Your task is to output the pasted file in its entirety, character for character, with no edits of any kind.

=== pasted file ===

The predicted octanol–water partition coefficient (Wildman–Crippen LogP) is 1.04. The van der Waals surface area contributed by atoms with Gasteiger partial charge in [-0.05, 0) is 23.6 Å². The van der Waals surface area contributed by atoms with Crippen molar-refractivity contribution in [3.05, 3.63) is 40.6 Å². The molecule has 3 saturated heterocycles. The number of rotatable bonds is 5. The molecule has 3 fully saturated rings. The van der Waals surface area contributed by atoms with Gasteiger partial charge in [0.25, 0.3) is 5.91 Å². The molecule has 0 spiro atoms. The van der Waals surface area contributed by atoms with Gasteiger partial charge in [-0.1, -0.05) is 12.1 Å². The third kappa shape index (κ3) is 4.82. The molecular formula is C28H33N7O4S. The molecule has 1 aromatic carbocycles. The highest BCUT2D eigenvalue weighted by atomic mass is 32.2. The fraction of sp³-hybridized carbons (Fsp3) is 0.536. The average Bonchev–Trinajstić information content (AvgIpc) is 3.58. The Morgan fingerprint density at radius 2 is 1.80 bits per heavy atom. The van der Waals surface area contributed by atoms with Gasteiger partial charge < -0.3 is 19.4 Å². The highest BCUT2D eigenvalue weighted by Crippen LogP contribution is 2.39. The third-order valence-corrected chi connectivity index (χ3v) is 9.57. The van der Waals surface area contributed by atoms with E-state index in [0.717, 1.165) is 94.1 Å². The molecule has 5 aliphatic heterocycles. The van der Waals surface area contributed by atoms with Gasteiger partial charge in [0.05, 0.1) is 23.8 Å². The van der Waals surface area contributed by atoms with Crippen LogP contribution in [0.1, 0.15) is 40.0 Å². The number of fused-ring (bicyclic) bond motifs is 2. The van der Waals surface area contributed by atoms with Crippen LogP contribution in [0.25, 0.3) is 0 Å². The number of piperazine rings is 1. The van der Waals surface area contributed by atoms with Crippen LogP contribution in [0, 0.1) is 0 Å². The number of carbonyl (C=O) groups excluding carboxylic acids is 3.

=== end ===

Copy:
The predicted octanol–water partition coefficient (Wildman–Crippen LogP) is 1.04. The van der Waals surface area contributed by atoms with Gasteiger partial charge in [-0.05, 0) is 23.6 Å². The van der Waals surface area contributed by atoms with Crippen molar-refractivity contribution in [3.05, 3.63) is 40.6 Å². The molecule has 3 saturated heterocycles. The number of rotatable bonds is 5. The molecule has 3 fully saturated rings. The van der Waals surface area contributed by atoms with Gasteiger partial charge in [0.25, 0.3) is 5.91 Å². The molecule has 0 spiro atoms. The van der Waals surface area contributed by atoms with Gasteiger partial charge in [-0.1, -0.05) is 12.1 Å². The third kappa shape index (κ3) is 4.82. The molecular formula is C28H33N7O4S. The molecule has 1 aromatic carbocycles. The highest BCUT2D eigenvalue weighted by atomic mass is 32.2. The fraction of sp³-hybridized carbons (Fsp3) is 0.536. The average Bonchev–Trinajstić information content (AvgIpc) is 3.58. The Morgan fingerprint density at radius 2 is 1.80 bits per heavy atom. The van der Waals surface area contributed by atoms with Gasteiger partial charge < -0.3 is 19.4 Å². The highest BCUT2D eigenvalue weighted by Crippen LogP contribution is 2.39. The third-order valence-corrected chi connectivity index (χ3v) is 9.57. The van der Waals surface area contributed by atoms with E-state index in [0.717, 1.165) is 94.1 Å². The molecule has 5 aliphatic heterocycles. The van der Waals surface area contributed by atoms with Gasteiger partial charge in [0.05, 0.1) is 23.8 Å². The van der Waals surface area contributed by atoms with Crippen LogP contribution in [0.1, 0.15) is 40.0 Å². The number of fused-ring (bicyclic) bond motifs is 2. The van der Waals surface area contributed by atoms with Crippen LogP contribution in [0.25, 0.3) is 0 Å². The number of piperazine rings is 1. The van der Waals surface area contributed by atoms with Crippen LogP contribution in [0, 0.1) is 0 Å². The number of carbonyl (C=O) groups excluding carboxylic acids is 3.